Earnings decreased by 7.03% this quarter, and 189.16% this year. Insiders own only 0.23% of the stock, whereas it is trading 51.76% lower than its 52-week high. Sales decreased by 4.50% this quarter, while operating margin is -15.7%. ROA is -17.53%, and SMA200 is -19.81%. Target price implies a 35.1% upside potential, whereas it returned -25.9% in a year. Analysts give a 2.4 recommendation for Eastman Kodak (1=Buy, 3=Sell). I see no reason to have any relations with this stock for now.

Cramer expects Alcoa to turn around in accordance with the global economy, therefore, he remains bullish on it. The New York-based aluminum maker, as of Friday’s close, was trading at a P/E ratio of 13.8, and a forward P/E ratio of 8.1. Morningstar analysts estimate an annual EPS growth of 3.0% in the next five years. Interestingly, Finviz suggests 70% EPS growth for the next 5 years. Yahoo Finance states 36.4% EPS growth for the next 5 years. It paid a 1.04% dividend last year, while the profit margin was 4.0%.

Alcoa returned 3.6% in a year. Insiders own only 0.07% of the stock, whereas it is trading 37.06% lower than its 52-week high. Target price is $18.85, indicating an about 62.7% upside movement potential. SMA20, SMA50, and SMA200 are -3.78%, -16.00% and -25.33%, respectively. Insiders have been both exercising options and selling stocks for a while. The debt-to equity ratio is 0.6, higher than the industry average of 0.4. Operating margin is 5.9%. While ROA is 2.41%, ROE is 6.74%. Alcoa has the support of Cramer, but it has been a loser so far. Cramer does not want you to give up on Alcoa. I agree with Cramer, and I think the stock found a strong support at $11 -$12 range. Downside is limited, but upside potential is high on Alcoa.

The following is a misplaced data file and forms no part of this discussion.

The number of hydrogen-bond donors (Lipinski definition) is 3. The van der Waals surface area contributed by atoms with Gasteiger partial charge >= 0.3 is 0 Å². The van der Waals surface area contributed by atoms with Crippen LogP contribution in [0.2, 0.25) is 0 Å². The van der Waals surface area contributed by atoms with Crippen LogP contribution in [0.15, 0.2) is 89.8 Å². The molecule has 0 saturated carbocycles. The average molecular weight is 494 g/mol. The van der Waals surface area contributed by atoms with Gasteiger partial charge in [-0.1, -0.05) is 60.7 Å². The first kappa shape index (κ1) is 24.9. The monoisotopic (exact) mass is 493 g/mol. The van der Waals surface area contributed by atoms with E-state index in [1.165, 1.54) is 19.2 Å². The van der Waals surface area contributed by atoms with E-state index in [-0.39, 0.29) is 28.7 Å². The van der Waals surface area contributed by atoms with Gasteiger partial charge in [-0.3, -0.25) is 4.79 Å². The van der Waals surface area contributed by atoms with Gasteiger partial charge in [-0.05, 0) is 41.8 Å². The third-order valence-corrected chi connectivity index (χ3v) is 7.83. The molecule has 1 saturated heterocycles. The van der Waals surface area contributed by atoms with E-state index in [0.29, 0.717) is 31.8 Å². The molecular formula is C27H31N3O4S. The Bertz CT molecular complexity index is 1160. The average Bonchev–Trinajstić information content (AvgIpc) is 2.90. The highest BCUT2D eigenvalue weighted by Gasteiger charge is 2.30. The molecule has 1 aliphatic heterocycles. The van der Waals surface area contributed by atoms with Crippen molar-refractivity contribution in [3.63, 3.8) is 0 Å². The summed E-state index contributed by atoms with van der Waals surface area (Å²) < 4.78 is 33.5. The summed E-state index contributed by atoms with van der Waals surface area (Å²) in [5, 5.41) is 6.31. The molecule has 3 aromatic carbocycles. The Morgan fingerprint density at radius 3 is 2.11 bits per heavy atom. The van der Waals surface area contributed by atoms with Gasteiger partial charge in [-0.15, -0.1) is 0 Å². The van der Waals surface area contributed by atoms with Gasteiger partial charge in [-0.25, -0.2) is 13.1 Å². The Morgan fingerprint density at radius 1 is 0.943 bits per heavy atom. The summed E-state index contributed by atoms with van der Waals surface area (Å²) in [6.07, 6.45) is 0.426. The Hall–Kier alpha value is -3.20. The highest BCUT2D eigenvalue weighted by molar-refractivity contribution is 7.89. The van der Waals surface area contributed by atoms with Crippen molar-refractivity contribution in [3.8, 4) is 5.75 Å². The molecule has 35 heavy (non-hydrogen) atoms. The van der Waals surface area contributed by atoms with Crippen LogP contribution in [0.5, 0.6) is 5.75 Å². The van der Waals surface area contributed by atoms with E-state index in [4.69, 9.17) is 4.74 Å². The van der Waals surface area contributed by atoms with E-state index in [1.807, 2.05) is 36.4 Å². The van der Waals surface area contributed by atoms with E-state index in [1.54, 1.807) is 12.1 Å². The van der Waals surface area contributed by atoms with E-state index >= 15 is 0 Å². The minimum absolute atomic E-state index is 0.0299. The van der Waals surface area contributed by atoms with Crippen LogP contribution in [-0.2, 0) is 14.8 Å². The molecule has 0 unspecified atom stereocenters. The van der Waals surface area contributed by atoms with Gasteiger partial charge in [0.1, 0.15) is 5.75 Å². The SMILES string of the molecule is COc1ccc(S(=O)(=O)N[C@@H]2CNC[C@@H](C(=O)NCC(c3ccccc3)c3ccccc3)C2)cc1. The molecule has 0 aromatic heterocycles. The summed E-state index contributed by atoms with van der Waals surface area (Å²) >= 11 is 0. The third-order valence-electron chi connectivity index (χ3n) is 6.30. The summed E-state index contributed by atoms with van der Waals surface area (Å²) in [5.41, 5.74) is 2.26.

Coach returned 37.7% in the last twelve months, and Cramer is still bullish on it. As of Sep 9, the company shows a trailing P/E ratio of 18.8, and a forward P/E ratio of 14.0. Five-year annualized EPS growth forecast is 15.2%. Profit margin (21.2%) more than doubles the industry average of 10.3%, while it offered a 1.68% dividend last year.

Target price is $69.74, which implies a 30.0% upside movement potential. The stock is currently trading 22.17% lower than its 52-week high, whereas its O-Metrix score is 5.14. ROA, ROE, and ROI are 34.53%, 56.50% and 55.63%, respectively. Coach had an EPS growth of 25.53% this year, and 6.63% this quarter. Institutions own 91.88% of the stock. Debts are far from posing a threat. Operating margin (31.4%), profit margin, ROE, and debt-to equity ratio (0.0) are trustworthy green flags. Yields are consistent. 18 out of 27 analysts covering the company recommend buying. Current price offers a good entry point, and Coach is a stable profit-maker in the long-term.

Cramer rather prefers Gold instead of Silver. Here is what Warren Buffett says about gold:

(Gold) gets dug out of the ground in Africa, or someplace. Then we melt it down, dig another hole, bury it again and pay people to stand around guarding it. It has no utility. Anyone watching from Mars would be scratching their head. If you take all of the gold in the world and put it into a cube, it would be about 67 feet on a side and you could get a ladder and get up on top of it. You can fondle it, you can polish it, and you can stare at it. But it isn't going to do anything.

We are observing a gold-mania in this century, similar to tech-mania of the late 90s. Who can explain gold’s price at this high with this physical supply-demand forces ? I am bearish on gold, silver, and any other precious metals. They have no utility, they pay no dividends and do not create any earnings. Similar to Buffett, George Soros is bearish on gold as well. He nearly closed his gold stake last quarter, reducing it by 98.95%. I guess gold is playing “Live fast, die young” in this century, as it will come crushing down with this insane volatility. Gold will come down as soon as speculators are convinced that they have made quite a fortune on it.

Disclosure: I have no positions in any stocks mentioned, and no plans to initiate any positions within the next 72 hours.

Source: 4 Buy And 4 Sell Ideas By Cramer